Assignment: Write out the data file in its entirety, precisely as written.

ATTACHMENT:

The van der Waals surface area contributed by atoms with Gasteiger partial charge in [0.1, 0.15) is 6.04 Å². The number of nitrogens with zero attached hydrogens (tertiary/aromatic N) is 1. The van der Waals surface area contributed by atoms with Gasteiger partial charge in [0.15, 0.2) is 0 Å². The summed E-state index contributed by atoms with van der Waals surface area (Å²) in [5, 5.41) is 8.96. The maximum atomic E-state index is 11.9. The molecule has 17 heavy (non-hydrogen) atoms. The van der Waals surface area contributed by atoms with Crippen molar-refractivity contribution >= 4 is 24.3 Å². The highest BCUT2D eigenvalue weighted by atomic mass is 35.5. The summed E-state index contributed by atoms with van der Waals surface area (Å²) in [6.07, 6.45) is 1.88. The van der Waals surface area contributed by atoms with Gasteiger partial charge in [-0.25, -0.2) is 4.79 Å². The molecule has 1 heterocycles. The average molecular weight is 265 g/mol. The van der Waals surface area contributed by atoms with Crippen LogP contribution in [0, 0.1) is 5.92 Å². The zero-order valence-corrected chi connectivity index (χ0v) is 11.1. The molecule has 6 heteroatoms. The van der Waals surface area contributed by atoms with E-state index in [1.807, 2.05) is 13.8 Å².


The van der Waals surface area contributed by atoms with Gasteiger partial charge in [0.1, 0.15) is 6.04 Å². The number of nitrogens with zero attached hydrogens (tertiary/aromatic N) is 1. The van der Waals surface area contributed by atoms with Gasteiger partial charge in [0.15, 0.2) is 0 Å². The summed E-state index contributed by atoms with van der Waals surface area (Å²) in [5, 5.41) is 8.96. The maximum atomic E-state index is 11.9. The molecule has 17 heavy (non-hydrogen) atoms. The van der Waals surface area contributed by atoms with Crippen molar-refractivity contribution >= 4 is 24.3 Å². The highest BCUT2D eigenvalue weighted by atomic mass is 35.5. The summed E-state index contributed by atoms with van der Waals surface area (Å²) in [6.07, 6.45) is 1.88. The van der Waals surface area contributed by atoms with Gasteiger partial charge in [-0.25, -0.2) is 4.79 Å². The molecule has 1 heterocycles. The average molecular weight is 265 g/mol. The van der Waals surface area contributed by atoms with Crippen LogP contribution in [0, 0.1) is 5.92 Å². The zero-order valence-corrected chi connectivity index (χ0v) is 11.1. The molecule has 6 heteroatoms. The van der Waals surface area contributed by atoms with E-state index in [1.807, 2.05) is 13.8 Å².